I’ve been asked by several folks recently what they need to learn to succeed in data mining and predictive analytics. This is a different twist on the question I also get, namely what degree should one get to be a good (albeit “green”) data miner. Usually, the latter question gets the answer “it doesn’t matter” because I know so many great data miners without a statistic or mathematics degree who are great data miners.
I’ve been asked by several folks recently what they need to learn to succeed in data mining and predictive analytics. This is a different twist on the question I also get, namely what degree should one get to be a good (albeit “green”) data miner. Usually, the latter question gets the answer “it doesn’t matter” because I know so many great data miners without a statistic or mathematics degree who are great data miners. Understandably, there are many non-stats/math degrees that have a very strong statistics or mathematics component, such as psychology, political science, and engineering to name a few. But then again, you don’t necessarily have to load up on the stats/math courses in these disciplines either.
- Advertisement -
So the question of “what to learn” applies across majors whether undergraduate or graduate. Of course statistics and machine learning courses are directly applicable. However, the answer I’ve been giving recently to the question what do new data miners need to learn (assuming they will learn algorithms) have centered around two other topics: databases and business.
I had no specific coursework or experience in either when I began my career. In the 80s, databases were not as commonplace in the DoD world where I began my career; we usually worked with flat files provided to us by a customer, even if these files were quite large. Now, most customers I work with have their data stored in databases or data marts, and as a result, we data miners often must lean on DBAs or an IT layer of people to get at the data. This would be fine except that (1) the data that is provided to data miners is often not the complete data we need or at least would like to have before building models, (2) we sometimes won’t know how valuable data is until we look at it, and (3) communication with IT is often slow and laden with political issues inherent in many organizations.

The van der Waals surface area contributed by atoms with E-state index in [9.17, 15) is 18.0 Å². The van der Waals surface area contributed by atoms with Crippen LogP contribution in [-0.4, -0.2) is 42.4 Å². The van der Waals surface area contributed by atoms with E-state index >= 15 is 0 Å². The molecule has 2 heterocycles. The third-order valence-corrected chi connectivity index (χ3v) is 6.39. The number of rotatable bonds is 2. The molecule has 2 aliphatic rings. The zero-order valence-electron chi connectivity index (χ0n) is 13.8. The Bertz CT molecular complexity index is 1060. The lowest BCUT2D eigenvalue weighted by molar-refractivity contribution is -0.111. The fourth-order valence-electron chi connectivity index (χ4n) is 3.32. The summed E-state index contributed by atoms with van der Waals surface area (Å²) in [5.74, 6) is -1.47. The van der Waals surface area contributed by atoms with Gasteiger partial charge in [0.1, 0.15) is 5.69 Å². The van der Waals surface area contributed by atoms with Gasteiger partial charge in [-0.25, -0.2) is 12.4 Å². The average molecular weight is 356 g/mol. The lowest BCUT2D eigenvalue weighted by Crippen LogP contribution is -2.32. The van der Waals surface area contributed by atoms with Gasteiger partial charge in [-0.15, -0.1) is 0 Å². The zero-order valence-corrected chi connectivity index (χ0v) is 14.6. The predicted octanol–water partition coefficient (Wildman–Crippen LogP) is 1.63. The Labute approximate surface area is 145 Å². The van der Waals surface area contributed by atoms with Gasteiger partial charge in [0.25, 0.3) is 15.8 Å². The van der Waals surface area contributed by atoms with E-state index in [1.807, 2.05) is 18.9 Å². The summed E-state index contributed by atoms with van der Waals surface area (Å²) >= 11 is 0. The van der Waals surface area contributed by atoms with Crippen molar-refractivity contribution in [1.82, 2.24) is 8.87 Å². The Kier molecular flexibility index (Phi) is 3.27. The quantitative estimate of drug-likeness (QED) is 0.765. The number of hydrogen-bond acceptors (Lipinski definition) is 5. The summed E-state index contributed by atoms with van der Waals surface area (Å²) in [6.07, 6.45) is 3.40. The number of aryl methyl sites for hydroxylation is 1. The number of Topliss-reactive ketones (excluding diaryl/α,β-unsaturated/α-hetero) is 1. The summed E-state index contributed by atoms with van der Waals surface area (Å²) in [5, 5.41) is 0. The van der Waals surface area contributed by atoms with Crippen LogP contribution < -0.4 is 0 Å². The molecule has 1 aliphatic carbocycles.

On the other hand, IT is often reticent to give analysts significant freedom to query databases because of the harm they can do (wise!) because data miners have in general a poor understanding of how databases work and which queries are dangerous or computationally expensive.
Therefore, I am becoming more of the opinion that a masters program in data mining, or a data mining certificate program should contain at least one course on databases, which should contain at least some database design component, but for the most part should emphasize a users perspective). It is probably more realistic to require this for a degree than a certificate, but could be included in both. I know that for me, in considering new hires, this would be provide a candidate an advantage for me if he or she had SQL or SAS experience.
For the second issue, business experience, there are some that might be concerned that “experience” is too narrow for a degree program. After all, if someone has experience in building response models, what good would that do for Paypal if they are looking for building fraud models? My reply is “a lot”! Building models on real data (meaning messy) to solve a real problem (meaning identifying a target variable that conveys the business decision to be improved) requires a thought process that isn’t related to knowing algorithms or data.
- Advertisement -
Building “real-world” models requires a translation of business objectives to data mining objectives (as described in the Business Understanding section of CRISP-DM, pdf here). When I have interviewed young data miners in the past, it is those who have had to go through this process that are better prepared to begin the job right away, and it is those who recognize the value here who do better at solving problems in a way that impacts decisions rather than finding cool, innovative solutions that never see the light of day.
My challenge to the universities who are adding degree programs in data mining and predictive analytics, or are offering Certificate programs is then to include courses on how to access data (databases), and how to solve problems (business objectives, perhaps by offering a practicum with a local company).